The Quarterly of the Texas State Historical Association, Volume 2, July 1898 - April, 1899 Page: 65
The following text was automatically extracted from the image on this page using optical character recognition software:
The Cherokee Nation of Indians.
sovereignty, like hers, ceased over every part of the territory em-
braced within the limits of either of the thirteen Colonies. He also
recalled the fact, that, while the government, under the treaty of
1783, received the vanquished -Cherokees "into favor and protec-
tion," it did not restore to them their lost sovereignty. A sullen
discontent rankled in the bosom of these disappointed Indians for
several years. At last, in 1835, a treaty was negotiated with them,
by which they ceded to the United States all their remaining terri-
tory east of the Mississippi, consisting of about eight millions of
acres; and stipulated to remove west two years after the ratification.
The consideration therefor was five million dollars, and the new
home designated was the western outlet lying beyond the Indian
Territory. The removal of the Indians was opposed by John Ross,
their Chief, and excited such general discussion that it forced itself
into the politics of the day.
In this same year of 1835, the Western Cherokees sought recog-
nition of their alleged claim under the Mexican convention of thir-
teen years before. The General Consultation, urged thereto by
Sam Houston, who was a member of that body, also commander
of the Texas army, affirmed their title to the lands they then oc-
cupied north and west of Nacogdoches and lying between the
Neches and Angelina rivers. In February of the following year,
Sam Houston, as chairman of a commission appointed by Governor
Henry Smith concluded with these Indians a treaty of amity, alli-
ance and cession. In 1837 the senate of the Republic of Texas re-
jected the treaty of the Provisional Government, and in 1838 Pres-
ident Lamar directed the attention of congress to this act of the
senate, and to the further fact that Mexico had never, under any
form of government, either conveyed -or promised to convey as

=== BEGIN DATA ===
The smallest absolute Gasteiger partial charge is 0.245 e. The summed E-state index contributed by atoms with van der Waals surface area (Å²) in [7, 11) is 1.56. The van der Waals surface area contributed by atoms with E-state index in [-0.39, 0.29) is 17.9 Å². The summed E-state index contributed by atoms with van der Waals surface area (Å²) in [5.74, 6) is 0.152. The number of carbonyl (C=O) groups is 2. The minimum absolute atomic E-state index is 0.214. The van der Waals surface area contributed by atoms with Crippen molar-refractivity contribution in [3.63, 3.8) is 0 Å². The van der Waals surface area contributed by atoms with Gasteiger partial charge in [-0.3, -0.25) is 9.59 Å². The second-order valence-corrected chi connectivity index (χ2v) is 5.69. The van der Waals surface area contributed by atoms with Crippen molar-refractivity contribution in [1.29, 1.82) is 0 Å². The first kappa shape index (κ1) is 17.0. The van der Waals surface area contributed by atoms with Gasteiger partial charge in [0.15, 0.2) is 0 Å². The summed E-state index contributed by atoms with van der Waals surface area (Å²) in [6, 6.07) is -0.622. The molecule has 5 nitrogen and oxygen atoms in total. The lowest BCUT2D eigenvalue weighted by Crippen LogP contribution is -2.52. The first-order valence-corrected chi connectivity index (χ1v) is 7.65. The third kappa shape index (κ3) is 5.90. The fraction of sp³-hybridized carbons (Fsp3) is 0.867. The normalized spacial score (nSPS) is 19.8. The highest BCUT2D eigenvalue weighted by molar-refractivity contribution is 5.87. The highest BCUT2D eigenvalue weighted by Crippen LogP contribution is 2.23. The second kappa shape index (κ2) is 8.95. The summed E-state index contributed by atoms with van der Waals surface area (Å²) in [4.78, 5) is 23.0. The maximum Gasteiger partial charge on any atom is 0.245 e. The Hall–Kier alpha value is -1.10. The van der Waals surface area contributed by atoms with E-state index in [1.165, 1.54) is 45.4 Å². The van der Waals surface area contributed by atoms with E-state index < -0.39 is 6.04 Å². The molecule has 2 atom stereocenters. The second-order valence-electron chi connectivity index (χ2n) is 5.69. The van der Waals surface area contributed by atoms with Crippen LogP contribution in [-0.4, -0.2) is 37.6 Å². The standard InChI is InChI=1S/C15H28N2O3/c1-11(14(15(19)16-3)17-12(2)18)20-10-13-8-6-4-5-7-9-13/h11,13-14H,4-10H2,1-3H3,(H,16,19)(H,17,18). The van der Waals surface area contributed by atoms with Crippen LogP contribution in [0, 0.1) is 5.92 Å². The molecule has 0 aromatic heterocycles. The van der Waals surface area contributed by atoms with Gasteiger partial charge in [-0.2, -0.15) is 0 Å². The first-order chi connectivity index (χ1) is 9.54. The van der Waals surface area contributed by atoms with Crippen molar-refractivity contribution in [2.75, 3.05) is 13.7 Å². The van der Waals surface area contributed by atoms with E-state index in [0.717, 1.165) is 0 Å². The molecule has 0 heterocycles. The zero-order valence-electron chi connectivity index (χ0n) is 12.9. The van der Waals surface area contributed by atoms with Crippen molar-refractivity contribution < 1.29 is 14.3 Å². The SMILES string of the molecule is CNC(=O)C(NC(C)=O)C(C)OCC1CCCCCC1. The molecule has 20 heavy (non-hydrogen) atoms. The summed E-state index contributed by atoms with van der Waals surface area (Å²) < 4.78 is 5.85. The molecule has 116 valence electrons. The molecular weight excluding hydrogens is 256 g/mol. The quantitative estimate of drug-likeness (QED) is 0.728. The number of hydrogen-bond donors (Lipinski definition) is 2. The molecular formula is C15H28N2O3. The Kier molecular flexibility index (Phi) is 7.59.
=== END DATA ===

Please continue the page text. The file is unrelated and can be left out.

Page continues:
allodial property any portion of the Texras territory then, or at
any time, occupied or claimed by the Cherokees. In July of the
following year the Texan government summoned a conference with
the Indians and proposed to reimburse their expenditures on con-
dition of their peaceable return to the Indian Territory. Their
wily chief, Bowles, 'prolonged -the parley till he could bring up re-
inforcements. A two days' battle resulted. Rusk and Burleson,
with five hundred Texans, drove a thousand braves out of the
land, killing their leader and burning their villages. This appeal
to arms decided the conflict of title in a manner that admitted of
Here’s what’s next.
This issue can be searched. Note: Results may vary based on the legibility of text within the document.
Tools / Downloads
Get a copy of this page or view the extracted text.
Citing and Sharing
Basic information for referencing this web page. We also provide extended guidance on usage rights, references, copying or embedding.
Reference the current page of this Periodical.
Texas State Historical Association. The Quarterly of the Texas State Historical Association, Volume 2, July 1898 - April, 1899, periodical, 1898/1899; Austin, Texas. (texashistory.unt.edu/ark:/67531/metapth101011/m1/69/: accessed July 23, 2017), University of North Texas Libraries, The Portal to Texas History, texashistory.unt.edu; crediting Texas State Historical Association.